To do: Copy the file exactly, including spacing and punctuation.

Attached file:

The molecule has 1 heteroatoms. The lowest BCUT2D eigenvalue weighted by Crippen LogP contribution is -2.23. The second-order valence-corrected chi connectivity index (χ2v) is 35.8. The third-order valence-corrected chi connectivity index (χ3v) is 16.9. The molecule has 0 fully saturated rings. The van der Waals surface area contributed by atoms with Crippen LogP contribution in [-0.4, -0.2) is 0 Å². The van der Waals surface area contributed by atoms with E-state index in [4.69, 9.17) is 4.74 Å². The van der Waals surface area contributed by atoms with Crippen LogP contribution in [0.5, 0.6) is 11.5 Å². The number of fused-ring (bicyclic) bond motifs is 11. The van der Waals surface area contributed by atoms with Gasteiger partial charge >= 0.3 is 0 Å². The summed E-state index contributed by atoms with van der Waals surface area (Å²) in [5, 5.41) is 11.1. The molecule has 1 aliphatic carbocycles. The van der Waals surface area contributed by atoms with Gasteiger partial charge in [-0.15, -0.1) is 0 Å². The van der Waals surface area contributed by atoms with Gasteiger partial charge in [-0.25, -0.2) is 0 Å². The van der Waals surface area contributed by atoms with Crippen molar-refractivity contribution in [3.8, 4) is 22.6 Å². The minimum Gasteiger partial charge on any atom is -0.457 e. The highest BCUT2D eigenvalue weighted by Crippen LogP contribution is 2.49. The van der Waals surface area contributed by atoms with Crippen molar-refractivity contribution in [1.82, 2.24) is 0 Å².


The molecule has 1 heteroatoms. The lowest BCUT2D eigenvalue weighted by Crippen LogP contribution is -2.23. The second-order valence-corrected chi connectivity index (χ2v) is 35.8. The third-order valence-corrected chi connectivity index (χ3v) is 16.9. The molecule has 0 fully saturated rings. The van der Waals surface area contributed by atoms with Crippen LogP contribution in [-0.4, -0.2) is 0 Å². The van der Waals surface area contributed by atoms with E-state index in [4.69, 9.17) is 4.74 Å². The van der Waals surface area contributed by atoms with Crippen LogP contribution in [0.5, 0.6) is 11.5 Å². The number of fused-ring (bicyclic) bond motifs is 11. The van der Waals surface area contributed by atoms with Gasteiger partial charge >= 0.3 is 0 Å². The summed E-state index contributed by atoms with van der Waals surface area (Å²) in [5, 5.41) is 11.1. The molecule has 1 aliphatic carbocycles. The van der Waals surface area contributed by atoms with Gasteiger partial charge in [-0.15, -0.1) is 0 Å². The van der Waals surface area contributed by atoms with Gasteiger partial charge in [-0.25, -0.2) is 0 Å². The van der Waals surface area contributed by atoms with Crippen molar-refractivity contribution in [3.8, 4) is 22.6 Å². The minimum Gasteiger partial charge on any atom is -0.457 e. The highest BCUT2D eigenvalue weighted by Crippen LogP contribution is 2.49. The van der Waals surface area contributed by atoms with Crippen molar-refractivity contribution in [1.82, 2.24) is 0 Å².